How Korean-Americans are tackling mental illness stigma with help from TikTok, BTS and Zoom therapy
- TikTok’s Nick Cho is a part of a growing movement of Korean-Americans openly talking about their mental health, breaking a long-held stigma in the community
- The pandemic, too, has sped up acceptance of getting help for feeling low – Zoom therapy feels less stigmatising to older people than having in-person visits
For more than 3 million followers on TikTok, Nick Cho is their “Korean Dad”.
For Father’s Day this year, he talked about what it means to have a complicated relationship with one’s dad.
“I see you’re suffering. I know that with all the stuff people are going through, you don’t always feel like it’s important. It’s just your thing to endure,” Cho, sitting in front of his backyard in Los Angeles in the United States, told his followers. “But I want you to hear that it’s not just your thing. Your pain is important because you’re important.”
Cho, a 48-year-old who came to the US from Korea in 1975 as a baby and first found fame through a coffee business, did not expect to open “Pandora’s box”, as he called it, spending hours reading and responding to people messaging him about their concerns.
Cho is a part of a growing movement of Korean-Americans who are openly talking about their mental health and breaking a long-held stigma in the community.
That skyrocketing need – along with a scarcity of therapists competent in understanding Korean and Korean culture – has strained the community’s ability to get mental healthcare. Still, organisations and experts are optimistic that this shift in attitude about mental health will last.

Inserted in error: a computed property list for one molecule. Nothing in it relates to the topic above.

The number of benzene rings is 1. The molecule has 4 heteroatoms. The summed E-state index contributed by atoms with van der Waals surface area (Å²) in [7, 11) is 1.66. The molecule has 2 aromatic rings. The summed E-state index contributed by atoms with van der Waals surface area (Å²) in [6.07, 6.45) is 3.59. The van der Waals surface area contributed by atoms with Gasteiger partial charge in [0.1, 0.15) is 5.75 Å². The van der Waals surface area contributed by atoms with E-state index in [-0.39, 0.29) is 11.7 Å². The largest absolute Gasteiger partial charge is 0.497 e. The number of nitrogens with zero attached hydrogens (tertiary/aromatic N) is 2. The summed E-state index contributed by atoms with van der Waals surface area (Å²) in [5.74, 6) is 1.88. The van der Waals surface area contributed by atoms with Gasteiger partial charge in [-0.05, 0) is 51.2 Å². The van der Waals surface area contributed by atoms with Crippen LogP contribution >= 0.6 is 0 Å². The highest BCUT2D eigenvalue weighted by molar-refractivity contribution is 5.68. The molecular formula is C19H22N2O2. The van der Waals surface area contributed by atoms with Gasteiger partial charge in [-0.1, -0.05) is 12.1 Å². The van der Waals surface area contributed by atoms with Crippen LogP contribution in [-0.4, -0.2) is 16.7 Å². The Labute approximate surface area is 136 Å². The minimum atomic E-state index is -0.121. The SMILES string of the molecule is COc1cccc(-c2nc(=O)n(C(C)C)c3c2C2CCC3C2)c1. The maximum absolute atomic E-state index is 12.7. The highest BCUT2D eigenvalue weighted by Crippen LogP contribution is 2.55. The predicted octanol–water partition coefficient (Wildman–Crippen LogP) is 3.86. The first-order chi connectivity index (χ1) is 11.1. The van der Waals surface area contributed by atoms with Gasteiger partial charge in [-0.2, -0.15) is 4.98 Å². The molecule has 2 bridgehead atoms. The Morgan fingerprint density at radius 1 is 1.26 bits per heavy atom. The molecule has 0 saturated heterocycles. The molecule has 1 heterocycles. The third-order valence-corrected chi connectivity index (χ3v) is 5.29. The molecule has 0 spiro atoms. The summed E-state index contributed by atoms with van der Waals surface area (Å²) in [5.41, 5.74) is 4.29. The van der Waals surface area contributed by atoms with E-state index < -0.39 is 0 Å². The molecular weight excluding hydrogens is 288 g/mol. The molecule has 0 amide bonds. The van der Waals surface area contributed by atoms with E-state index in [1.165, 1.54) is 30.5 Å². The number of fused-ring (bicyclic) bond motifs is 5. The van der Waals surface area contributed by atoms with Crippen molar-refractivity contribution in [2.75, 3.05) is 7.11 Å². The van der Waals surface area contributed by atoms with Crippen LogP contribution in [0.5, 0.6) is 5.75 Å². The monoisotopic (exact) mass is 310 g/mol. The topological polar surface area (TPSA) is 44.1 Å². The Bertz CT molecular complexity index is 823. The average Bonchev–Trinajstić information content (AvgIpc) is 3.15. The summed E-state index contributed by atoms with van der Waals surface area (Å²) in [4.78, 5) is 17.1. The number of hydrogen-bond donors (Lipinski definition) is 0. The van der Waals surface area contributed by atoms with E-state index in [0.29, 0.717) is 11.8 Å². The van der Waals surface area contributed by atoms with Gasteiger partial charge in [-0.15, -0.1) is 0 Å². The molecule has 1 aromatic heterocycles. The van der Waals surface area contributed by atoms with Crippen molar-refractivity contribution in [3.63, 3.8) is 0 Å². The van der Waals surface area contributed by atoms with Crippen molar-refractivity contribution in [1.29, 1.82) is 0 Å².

“People don’t know they need help. They don’t know that they are drowning … they think it’s their lives,” says Katherine Yeom, the executive director of Korean-American Family Services in LA’s Koreatown. But the last few years, accentuated by the pandemic, have made them “realise that maybe they do need to get help”.
Koreans have long had a euphemism for seeking therapy or getting mental healthcare: going to a “white house” on a hill. Going to therapy, Yeom says, has long been associated with “people locked up in white clothes”.
The stigma, mixed with the “hustle” immigrant culture that emphasised work at the expense of self-care, meant Korean-Americans had sought far less professional mental health services than other groups.
Dr Oh Eun-young, one of the most prominent psychiatrists in Korea, now appears on at least four Korean variety and reality shows, counselling celebrities and families alike. She has even appeared on a K-pop audition show, serving as a counsellor and an “informal mum” to more than 80 contestants.
“That also is helping our Korean-American community open [their] eyes, that if there are people like Oh, they could help me,” Yeom says. “When they see TV, they see hope.”
Korean-language media outlets in the US have also programmed more discussions around mental health. Radio shows regularly feature people like Yeom, answering listeners’ questions about how they are feeling.